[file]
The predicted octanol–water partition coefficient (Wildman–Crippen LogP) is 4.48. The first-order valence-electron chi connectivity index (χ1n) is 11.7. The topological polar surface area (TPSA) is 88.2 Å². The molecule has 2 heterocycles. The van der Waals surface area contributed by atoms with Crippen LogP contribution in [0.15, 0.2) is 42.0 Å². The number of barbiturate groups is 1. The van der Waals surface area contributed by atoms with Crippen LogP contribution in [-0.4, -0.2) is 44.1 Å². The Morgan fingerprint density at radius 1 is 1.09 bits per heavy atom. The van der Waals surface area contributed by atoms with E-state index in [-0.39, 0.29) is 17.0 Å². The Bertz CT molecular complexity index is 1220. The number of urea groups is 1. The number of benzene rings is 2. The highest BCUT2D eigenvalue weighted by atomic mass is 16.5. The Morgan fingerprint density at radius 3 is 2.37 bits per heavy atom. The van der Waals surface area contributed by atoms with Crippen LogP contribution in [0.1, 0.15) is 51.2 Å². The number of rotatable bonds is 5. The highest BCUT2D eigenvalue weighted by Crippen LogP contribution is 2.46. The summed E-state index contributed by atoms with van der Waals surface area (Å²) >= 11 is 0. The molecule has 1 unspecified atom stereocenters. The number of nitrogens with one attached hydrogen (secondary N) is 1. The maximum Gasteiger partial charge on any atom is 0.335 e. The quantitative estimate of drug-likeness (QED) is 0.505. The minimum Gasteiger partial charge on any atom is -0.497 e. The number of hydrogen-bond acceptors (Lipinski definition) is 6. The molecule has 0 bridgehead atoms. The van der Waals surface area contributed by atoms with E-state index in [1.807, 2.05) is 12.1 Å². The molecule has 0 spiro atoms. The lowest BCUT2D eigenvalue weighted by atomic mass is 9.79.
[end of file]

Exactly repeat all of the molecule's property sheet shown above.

The predicted octanol–water partition coefficient (Wildman–Crippen LogP) is 4.48. The first-order valence-electron chi connectivity index (χ1n) is 11.7. The topological polar surface area (TPSA) is 88.2 Å². The molecule has 2 heterocycles. The van der Waals surface area contributed by atoms with Crippen LogP contribution in [0.15, 0.2) is 42.0 Å². The number of barbiturate groups is 1. The van der Waals surface area contributed by atoms with Crippen LogP contribution in [-0.4, -0.2) is 44.1 Å². The Morgan fingerprint density at radius 1 is 1.09 bits per heavy atom. The van der Waals surface area contributed by atoms with E-state index in [-0.39, 0.29) is 17.0 Å². The Bertz CT molecular complexity index is 1220. The number of urea groups is 1. The number of benzene rings is 2. The highest BCUT2D eigenvalue weighted by atomic mass is 16.5. The Morgan fingerprint density at radius 3 is 2.37 bits per heavy atom. The van der Waals surface area contributed by atoms with Crippen LogP contribution in [0.1, 0.15) is 51.2 Å². The number of rotatable bonds is 5. The highest BCUT2D eigenvalue weighted by Crippen LogP contribution is 2.46. The summed E-state index contributed by atoms with van der Waals surface area (Å²) >= 11 is 0. The molecule has 1 unspecified atom stereocenters. The number of nitrogens with one attached hydrogen (secondary N) is 1. The maximum Gasteiger partial charge on any atom is 0.335 e. The quantitative estimate of drug-likeness (QED) is 0.505. The minimum Gasteiger partial charge on any atom is -0.497 e. The number of hydrogen-bond acceptors (Lipinski definition) is 6. The molecule has 0 bridgehead atoms. The van der Waals surface area contributed by atoms with E-state index in [1.807, 2.05) is 12.1 Å². The molecule has 0 spiro atoms. The lowest BCUT2D eigenvalue weighted by atomic mass is 9.79.